The skirt is a bit heavy, being made of about six yards of wool and cotton, but it’s not unreasonable. And, it’s quite warm! I was perfectly warm in the approximately 20 degree Fahrenheit cold for all of these photos except for my nose, chest, and hands. Never fear, though, I was wearing the additional layers of my newly completed mantle and muff except for during these photos! (And there will be posts coming up about them as well, with lots more photos!) With all my layers the only part of me that was cold was my nose!

In the end, I’m more pleased with the overall dress than I expected to be! I was always excited about the skirt and the purple swoop of the upper bodice trim, but once I started making the dress in wool I was worried the bodice might be too plain and maybe even boring… but I like the fit and shaping very much (especially in the back!) and I think that helps balance out the relatively simple style. It makes sense for a wool dress to be well tailored but more simple in decoration and style than its silk counterparts.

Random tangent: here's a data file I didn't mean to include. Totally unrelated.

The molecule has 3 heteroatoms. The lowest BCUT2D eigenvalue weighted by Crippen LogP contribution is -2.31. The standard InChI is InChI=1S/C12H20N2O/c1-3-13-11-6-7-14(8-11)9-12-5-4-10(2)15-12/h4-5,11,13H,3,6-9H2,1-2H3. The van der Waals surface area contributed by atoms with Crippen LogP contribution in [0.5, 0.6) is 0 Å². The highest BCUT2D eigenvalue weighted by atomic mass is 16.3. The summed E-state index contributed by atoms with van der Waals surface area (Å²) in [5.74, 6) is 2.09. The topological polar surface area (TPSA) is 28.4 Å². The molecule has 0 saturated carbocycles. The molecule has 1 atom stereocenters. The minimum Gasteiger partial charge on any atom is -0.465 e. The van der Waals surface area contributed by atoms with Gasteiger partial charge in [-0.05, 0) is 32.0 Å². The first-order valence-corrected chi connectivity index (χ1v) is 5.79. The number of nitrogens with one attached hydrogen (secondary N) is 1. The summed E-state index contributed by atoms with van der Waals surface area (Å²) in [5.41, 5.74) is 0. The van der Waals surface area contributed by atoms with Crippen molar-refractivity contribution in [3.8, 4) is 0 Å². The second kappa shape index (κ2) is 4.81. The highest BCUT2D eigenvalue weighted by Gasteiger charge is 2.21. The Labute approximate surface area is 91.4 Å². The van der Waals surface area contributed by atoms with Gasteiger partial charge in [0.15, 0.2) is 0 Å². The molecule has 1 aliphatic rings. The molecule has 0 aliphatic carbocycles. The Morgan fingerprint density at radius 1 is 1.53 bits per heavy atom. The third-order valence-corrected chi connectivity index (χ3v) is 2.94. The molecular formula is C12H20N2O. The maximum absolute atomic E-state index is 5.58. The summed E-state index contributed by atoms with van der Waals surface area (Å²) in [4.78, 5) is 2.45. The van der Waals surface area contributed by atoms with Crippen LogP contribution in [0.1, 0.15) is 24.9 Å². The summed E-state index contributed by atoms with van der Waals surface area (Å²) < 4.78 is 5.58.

Also, I’m very pleased that my idea from 2012, to use these fabrics for a bustle dress, has finally been achieved! I think there’s still a yard or so of tan wool in my stash, but I’ve sewn my way through a good 8 yards of it. That’s great stash busting!

1950s Lady’s Raglan Cardigan In Boysenberry

I finished knitting another sweater!

This is actually my fourth sweater. The first was my 1917 Knitted Sweater of Angorina, the second hasn’t been posted to the blog, and the third was my 1920 Sweater of Determination. Each sweater has been a learning experience in some way, and this one was no different!